Industrial Security
Industrial Ethernet
Data Centers
Broadcast AV
Belden News
Blog Home

U.S. Water Utility Breach and ICS Cyber Security Lessons Learned

Posted by: Katherine Brocklehurst on February 22, 2017

Industrial control systems (ICS) are the workhorses of our physical world, and becoming more internet-connected, more virtualized in many cases, and more remotely accessible by the day. Gartner Research indicates 5.5 million devices were added per day in 2016, a pace that leads to an estimated 21+ billion internet-connected “things” running our world by 2020.

Security experts worry that the growing dependence on internet-connected devices is outpacing our ability to secure them. This is particularly true within industrial and critical infrastructure because cyber threats could result in physical disruption, loss of availability and even risk to public safety.

On the other hand, many ICS professionals continue to feel that the actual threat to plant operations and industrial automation is slim given highly purpose-built industrial equipment, specialized communications protocols, air gaps and unique automation systems and processes. Unfortunately, that’s not what the data shows.

This chart offers a snapshot of which sectors experienced cyber security incidents in 2015. Critical manufacturing, energy, transportation and water sectors were most affected. Source: NCCIC/ICS-CERT Year in Review, 2015 (page 19)

Example Scenario: Hack of U.S. Water Utility and Treatment Plant Utility
 

As some say, “offense informs defense,” so let’s examine a recent industrial incident and then summarize some useful lessons learned.

An unnamed water district, dubbed the Kemuri Water Company (KWC), experienced unexplained patterns of valve and duct movements over at least a period of 60 days as described in Verizon’s 2016 Data Breach Digest. It was discovered that attackers were manipulating the chemicals used to assure safe drinking water, and also altering the water flow rates causing disruptions to water distribution. Many other activities went unnoticed, including theft of more than 2.5 million unique data records, until Verizon’s forensic investigation started.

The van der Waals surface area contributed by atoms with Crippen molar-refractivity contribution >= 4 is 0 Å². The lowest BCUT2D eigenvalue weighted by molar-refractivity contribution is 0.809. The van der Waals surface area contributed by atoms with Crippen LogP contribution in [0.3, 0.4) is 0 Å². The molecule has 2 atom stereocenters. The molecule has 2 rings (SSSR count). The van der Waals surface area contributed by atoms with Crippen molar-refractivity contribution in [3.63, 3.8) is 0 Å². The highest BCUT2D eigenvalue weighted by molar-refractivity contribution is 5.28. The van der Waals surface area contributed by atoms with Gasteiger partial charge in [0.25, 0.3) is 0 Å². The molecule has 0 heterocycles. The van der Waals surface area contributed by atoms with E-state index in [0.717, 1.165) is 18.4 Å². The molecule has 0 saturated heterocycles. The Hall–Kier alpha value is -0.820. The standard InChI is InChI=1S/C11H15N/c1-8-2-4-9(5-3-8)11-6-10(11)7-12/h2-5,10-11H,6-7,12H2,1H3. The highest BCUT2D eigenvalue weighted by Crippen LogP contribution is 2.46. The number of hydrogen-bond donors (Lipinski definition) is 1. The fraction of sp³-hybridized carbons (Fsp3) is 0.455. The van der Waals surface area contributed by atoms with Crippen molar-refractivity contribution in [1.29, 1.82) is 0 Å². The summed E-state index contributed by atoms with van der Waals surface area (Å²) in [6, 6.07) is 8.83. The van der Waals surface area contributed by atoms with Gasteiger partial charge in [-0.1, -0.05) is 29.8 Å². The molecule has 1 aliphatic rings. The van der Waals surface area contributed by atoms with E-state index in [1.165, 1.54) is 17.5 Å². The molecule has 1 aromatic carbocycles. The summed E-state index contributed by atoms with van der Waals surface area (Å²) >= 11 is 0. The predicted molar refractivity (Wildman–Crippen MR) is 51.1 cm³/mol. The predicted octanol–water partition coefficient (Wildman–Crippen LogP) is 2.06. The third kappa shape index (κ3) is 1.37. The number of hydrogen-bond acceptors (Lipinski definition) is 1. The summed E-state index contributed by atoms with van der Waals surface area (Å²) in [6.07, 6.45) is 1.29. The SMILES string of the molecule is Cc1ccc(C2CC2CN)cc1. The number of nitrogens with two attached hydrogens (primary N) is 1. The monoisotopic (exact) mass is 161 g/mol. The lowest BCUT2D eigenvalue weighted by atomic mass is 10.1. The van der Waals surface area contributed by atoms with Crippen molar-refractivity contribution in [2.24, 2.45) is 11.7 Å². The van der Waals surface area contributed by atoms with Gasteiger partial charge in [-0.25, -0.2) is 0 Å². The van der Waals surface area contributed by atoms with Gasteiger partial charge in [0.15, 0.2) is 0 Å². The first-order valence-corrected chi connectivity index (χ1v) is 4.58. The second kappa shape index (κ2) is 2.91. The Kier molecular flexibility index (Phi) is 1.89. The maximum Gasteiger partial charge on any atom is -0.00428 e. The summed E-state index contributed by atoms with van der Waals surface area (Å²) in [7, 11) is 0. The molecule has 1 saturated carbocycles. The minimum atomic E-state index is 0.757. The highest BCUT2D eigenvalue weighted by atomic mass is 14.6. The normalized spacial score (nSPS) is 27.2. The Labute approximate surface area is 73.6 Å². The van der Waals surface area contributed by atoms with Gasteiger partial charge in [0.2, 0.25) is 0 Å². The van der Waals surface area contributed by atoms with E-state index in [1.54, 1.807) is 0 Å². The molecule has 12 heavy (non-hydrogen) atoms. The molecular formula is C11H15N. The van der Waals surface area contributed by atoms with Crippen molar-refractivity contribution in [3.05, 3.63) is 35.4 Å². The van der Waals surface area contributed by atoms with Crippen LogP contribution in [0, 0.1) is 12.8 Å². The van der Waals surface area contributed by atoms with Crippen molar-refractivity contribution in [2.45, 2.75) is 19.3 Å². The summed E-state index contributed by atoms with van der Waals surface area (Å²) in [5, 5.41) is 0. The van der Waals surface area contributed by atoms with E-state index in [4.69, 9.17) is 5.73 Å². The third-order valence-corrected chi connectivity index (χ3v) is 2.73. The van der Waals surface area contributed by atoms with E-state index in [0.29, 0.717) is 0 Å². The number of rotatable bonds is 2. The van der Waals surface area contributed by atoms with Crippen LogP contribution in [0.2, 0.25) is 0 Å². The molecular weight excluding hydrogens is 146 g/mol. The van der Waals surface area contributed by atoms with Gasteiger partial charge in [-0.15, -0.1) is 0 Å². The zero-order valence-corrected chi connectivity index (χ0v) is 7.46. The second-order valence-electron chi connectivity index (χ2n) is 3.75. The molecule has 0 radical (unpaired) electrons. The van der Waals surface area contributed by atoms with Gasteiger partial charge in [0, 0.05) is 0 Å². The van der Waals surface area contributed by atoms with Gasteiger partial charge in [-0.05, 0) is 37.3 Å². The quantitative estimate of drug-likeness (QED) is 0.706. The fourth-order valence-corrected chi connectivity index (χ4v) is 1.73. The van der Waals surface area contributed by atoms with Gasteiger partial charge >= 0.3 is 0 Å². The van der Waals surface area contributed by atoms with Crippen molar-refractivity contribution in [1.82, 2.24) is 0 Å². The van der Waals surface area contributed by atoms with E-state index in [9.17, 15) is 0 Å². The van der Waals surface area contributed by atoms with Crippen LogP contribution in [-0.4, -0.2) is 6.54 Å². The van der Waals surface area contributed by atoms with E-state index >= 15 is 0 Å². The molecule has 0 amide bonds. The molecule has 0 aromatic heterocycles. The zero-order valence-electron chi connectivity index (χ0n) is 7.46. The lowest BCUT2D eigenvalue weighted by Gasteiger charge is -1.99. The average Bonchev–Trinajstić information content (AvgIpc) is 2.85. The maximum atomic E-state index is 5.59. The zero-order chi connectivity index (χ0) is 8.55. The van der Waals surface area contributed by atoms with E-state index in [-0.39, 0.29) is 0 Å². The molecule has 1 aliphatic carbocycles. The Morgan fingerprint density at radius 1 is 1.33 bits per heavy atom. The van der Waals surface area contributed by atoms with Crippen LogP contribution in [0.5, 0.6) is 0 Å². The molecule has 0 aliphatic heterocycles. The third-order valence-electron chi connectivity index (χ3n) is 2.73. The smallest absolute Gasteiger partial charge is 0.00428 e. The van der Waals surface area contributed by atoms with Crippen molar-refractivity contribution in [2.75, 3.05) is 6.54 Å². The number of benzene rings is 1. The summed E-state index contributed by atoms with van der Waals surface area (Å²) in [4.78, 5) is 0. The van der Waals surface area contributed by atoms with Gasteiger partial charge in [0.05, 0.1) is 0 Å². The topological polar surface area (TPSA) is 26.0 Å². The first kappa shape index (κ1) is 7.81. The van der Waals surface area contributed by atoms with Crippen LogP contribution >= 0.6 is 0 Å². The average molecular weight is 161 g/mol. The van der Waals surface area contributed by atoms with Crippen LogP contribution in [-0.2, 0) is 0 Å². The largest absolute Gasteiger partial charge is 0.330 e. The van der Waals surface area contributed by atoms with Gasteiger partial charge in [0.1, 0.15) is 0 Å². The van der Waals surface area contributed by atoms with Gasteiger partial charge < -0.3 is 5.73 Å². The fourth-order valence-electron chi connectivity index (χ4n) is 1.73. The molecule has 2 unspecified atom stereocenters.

In this case, physical harm and safety was at risk but luckily didn’t happen due to alert functionality that caught the chemical and flow control issues. Also, it appeared that the type of outside attackers who gained access were likely “hacktivists” – usually not motivated by financial gain.

Verizon discovered that attackers were manipulating the chemicals
used to assure safe drinking water.

What’s Wrong with This Picture?
 

Take a look at how KWC set-up its network in the diagram pictured below as depicted in the 2016 Verizon Data Breach Digest. Can you tell where they went wrong? (Here’s a hint, note the seven red callout buttons.)

A diagram of KWC’s network, as depicted in the 2016 Verizon Data Breach Digest (page 38).
Click here for large image.

Verizon’s forensic investigation found that three known threat actor IP addresses had gained access multiple times to the water district’s OT and IT assets, including:

  • The SCADA application, valve and flow control applications and the PLC systems
  • IT management systems
  • Internet webserver application
  • Financial and customer account information

Cyber Security Lessons Learned
 

KWC had multiple foundational security control weaknesses or exploitable vulnerabilities that Verizon said made them a great candidate for easy hacking: